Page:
A respected Newport optician had a deadly eye for flying bombs and German jets. Mike Buckingham recalls the life of Mr Robert Cole who died last week.

THE first RAF pilot to shoot down a German jet in World War Two who was later awarded the Distinguished Flying Cross before becoming a well-known optician in Newport has died aged 86.

Robert Walter Cole was born in Gloucestershire and did a variety of jobs before being called up into the RAF and selected for flying training in California.

After winning his 'wings' he was sent back to the United Kingdom via Canada on the Queen Mary, then in use as a troopship, and posted to 3 Squadron RAF equipped with Typhoon fighters which was tasked among other things with shooting down German rocket-propelled V1 flying bombs aimed at London.

It was while undertaking this hazardous duty - the pilot often found himself caught by the blast of the exploded bomb - that he honed his skills as an aerial marksman.

This skill was later put to deadly effect when during missions over Germany Mr Cole - who by that time had been commissioned - shot down a Messerschmitt 262 fighter, becoming the first pilot of an RAF piston-engined aircraft to do so.

A mission shortly afterwards was to have a less fortunate outcome.

Having made an initial bombing and strafing run on German troops but still finding that he had some ammunition left he turned to make another attack and was caught in the fire of a mobile anti-aircraft gun.

Climbing his damaged aircraft at the best rate it could achieve he inverted the Typhoon at the top of its climb and tumbled from the cockpit, watching during his parachute landing as the aircraft crashed several miles away.

Injuring his foot during the landing, the British pilot hobbled into cover and, using the countryman's skills learned in and around his Gloucestershire village, hid from searching German soldiers who at one point passed within touching distance.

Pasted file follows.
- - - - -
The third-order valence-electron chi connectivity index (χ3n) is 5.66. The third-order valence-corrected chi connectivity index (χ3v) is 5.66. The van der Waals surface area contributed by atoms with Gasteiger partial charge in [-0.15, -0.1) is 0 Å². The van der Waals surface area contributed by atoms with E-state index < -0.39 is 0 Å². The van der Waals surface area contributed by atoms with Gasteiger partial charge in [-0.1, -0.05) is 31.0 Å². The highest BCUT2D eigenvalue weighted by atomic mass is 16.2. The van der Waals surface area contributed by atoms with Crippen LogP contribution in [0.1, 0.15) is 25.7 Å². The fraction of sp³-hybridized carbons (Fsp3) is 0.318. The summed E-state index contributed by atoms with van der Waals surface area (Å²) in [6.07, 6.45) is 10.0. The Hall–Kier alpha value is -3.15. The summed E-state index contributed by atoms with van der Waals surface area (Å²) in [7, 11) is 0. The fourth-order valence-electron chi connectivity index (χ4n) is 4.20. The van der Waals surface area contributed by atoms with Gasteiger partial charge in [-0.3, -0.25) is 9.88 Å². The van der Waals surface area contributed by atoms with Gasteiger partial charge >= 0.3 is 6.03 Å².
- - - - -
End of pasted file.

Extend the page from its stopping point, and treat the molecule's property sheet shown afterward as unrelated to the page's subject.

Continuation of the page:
The only practicable way back to Allied lines lay in crossing a river which he waded and swam before taking shelter in a barn where he lay wet, cold, desperately tired and with an injured ankle.

As he attempted to continue the journey he was spotted by a girl on a bicycle who alerted the German Home Guard who arrested him and took him to a farmhouse where his clothes were dried out and he was given soup by the friendly family.

At a nearby German Army camp he was interviewed by officers giving only his number, rank and name.

Together with other Allied aircrew prisoners he was put on a train for the prisoner-of-war camp at Sagen, a two-day journey in a closed cattle wagon during which the Allied fliers were given only one bucket of water between them to drink.

This water had been supplied by a railway station sentry who took pity on them and Flt Lt Cole was later to say "It was the sweetest drink of water I've ever had in my life."

In the final months of the war in Europe the prisoners knew that Allied soldiers were advancing towards their camps.

One morning they awoke to find that the German guards had fled. Shortly afterwards two Russian Cossack troopers on ponies entered the camp in advance of a larger Russian force and announced that the Allied airmen were free 'But would you please stay where you are'.

Any fears that the Russians would be less than hospitable were dispelled when the British airmen were provided with food and entertainment.

Repatriated to Britain, Flt Lt Cole was demobilised but asked to resume flying duties when it was realised that with the end of the war RAF machines were dispersed all over the globe.

With eventual demobilisation he trained an ophthalmic optician and upon qualification established a business in Newport with his wife, Isobel, as part of the practice.

The practice became virtually a Newport institution and Mr Cole worked there personally until retiring at the age of 73.

A natural flier, he continued to fly long after the war as a member of Cardiff Aero Club ( later Cardiff -Wales Flying Club) with Isobel as navigator in their own Bolkow aeroplane - ironically, a German-built machine.

"I did the map-reading, held the check-list and poured the coffee" she was to say.

Despite his prowess in the air Mr Cole cheerfully admitted to being a terrible driver.

"It was a family joke" Mrs Cole recalls.

"He didn't even learn to reverse properly."

In that respect Mr Cole was like many young airmen who learned to fly before they could drive or afford to drive a car.

Flight Lieutenant Cole DFC who died at Nevill Hall Hospital, Abergavenny is survived by his wife, Isobel and two grand-daughters Ismene and Phoebe.

The funeral is to be held at St Mary's Church Usk, at 2pm on Wednesday, November 12.